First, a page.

Tenant & Community Groups Highlight Displacement Crisis

March 18, 2014

Highlighting the crisis of low-income families at risk of displacement and high homeless numbers, tenant, homeless and community groups are asking Mayor Martin Walsh to increase affordable housing resources and earmark more funds to keep working-class and lower income residents in their homes and in the City.  Over 100 residents attended Speak-Out about the housing crisis and delivered a petition to the Mayor urging him to expand the Inclusionary Development Program (IDP) and target resources to neighborhood stabilization.

Residents from the Fenway, Chinatown, Roxbury, Jamaica Plain and Dorchester shared their stories and delivered a petition with over 900 signatures to the Mayor, urging him to expand the Inclusionary Development Program (IDP) and to direct current and future funds from that program as well as City-owned land to house Boston’s low-income and working class residents in order to stabilize the communities. Cabinet Chiefs, Sheila Dillon, Chief of Housing and the Department of Neighborhood Development, John Barros, Chief of Economic Development, Felix Arroyo, Chief of Health and Human Services, and Joyce Linehan, Policy Director for Mayor Walsh came down to City Hall plaza to accept the petitions from the president of Massachusetts Senior Action on behalf of the Coalition and pledged to work with the groups on examining current and other possible policies that address the housing and the displacement crisis affecting Boston residents and neighborhoods , including exploring potential changes to the City’s Inclusionary Development Policy.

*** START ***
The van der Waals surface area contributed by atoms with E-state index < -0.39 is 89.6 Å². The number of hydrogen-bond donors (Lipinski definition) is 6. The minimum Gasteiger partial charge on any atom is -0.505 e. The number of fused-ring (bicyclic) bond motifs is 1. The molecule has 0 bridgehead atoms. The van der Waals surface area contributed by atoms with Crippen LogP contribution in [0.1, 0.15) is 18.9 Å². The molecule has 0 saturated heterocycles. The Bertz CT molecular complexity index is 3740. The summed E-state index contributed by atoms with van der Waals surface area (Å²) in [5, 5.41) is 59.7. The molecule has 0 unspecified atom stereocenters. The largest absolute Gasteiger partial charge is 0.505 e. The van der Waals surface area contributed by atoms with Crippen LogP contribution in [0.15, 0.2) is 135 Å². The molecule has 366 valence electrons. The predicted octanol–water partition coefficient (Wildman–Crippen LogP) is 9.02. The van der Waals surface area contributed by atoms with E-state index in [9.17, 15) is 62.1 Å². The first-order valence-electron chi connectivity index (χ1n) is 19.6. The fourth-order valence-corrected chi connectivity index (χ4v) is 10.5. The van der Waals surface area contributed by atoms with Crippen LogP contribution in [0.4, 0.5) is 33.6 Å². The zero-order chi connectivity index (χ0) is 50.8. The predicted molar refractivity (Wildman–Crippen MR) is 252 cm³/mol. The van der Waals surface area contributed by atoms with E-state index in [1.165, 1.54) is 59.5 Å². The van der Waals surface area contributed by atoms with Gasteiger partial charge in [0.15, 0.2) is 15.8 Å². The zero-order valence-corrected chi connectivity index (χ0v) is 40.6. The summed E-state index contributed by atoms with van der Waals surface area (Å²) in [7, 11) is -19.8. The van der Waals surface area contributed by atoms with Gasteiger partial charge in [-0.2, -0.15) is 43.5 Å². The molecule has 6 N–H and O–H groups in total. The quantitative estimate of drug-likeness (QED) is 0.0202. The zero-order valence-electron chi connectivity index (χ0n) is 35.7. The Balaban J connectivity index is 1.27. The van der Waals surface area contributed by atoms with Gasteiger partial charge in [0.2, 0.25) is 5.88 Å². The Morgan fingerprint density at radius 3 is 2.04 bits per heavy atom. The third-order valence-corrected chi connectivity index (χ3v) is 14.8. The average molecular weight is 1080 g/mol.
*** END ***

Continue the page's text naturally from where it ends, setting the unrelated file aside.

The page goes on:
Organizers from the Boston Tenant Coalition, Right to the City, Fenway Community Development Corporation and others cited a recent study that named Boston the most rapidly gentrifying city in the country as well as the fact that over 35,000 low income families and individuals are paying more than 50% of their income on rent, placing thousands of Bostonians at risk of homelessness.

“If we want to keep Boston as a vibrant world class city, we ought to help keep existing working families and individuals on low or fixed incomes in their communities and homes.  Boston’s Inclusionary Development Funds are a tool to support development of affordable housing.” Says Darnell Johnson of Right to City Boston

Chinatown organizers cited ten different buildings where tenants are facing eviction, and activists noted the severe impact of luxury development on destabilizing their neighborhood.

“The IDP funds have helped to build affordable housing in lower costs neighborhoods throughout Boston. Unfortunately, the manner in which the Policy has been implemented by the BRA has unintentionally lead to economic segregation in the Fenway and Chinatown, where only the rich can now afford to live. We need an improved IDP to address these new conditions”, said Dharmena Downey, Executive Director of Fenway CDC.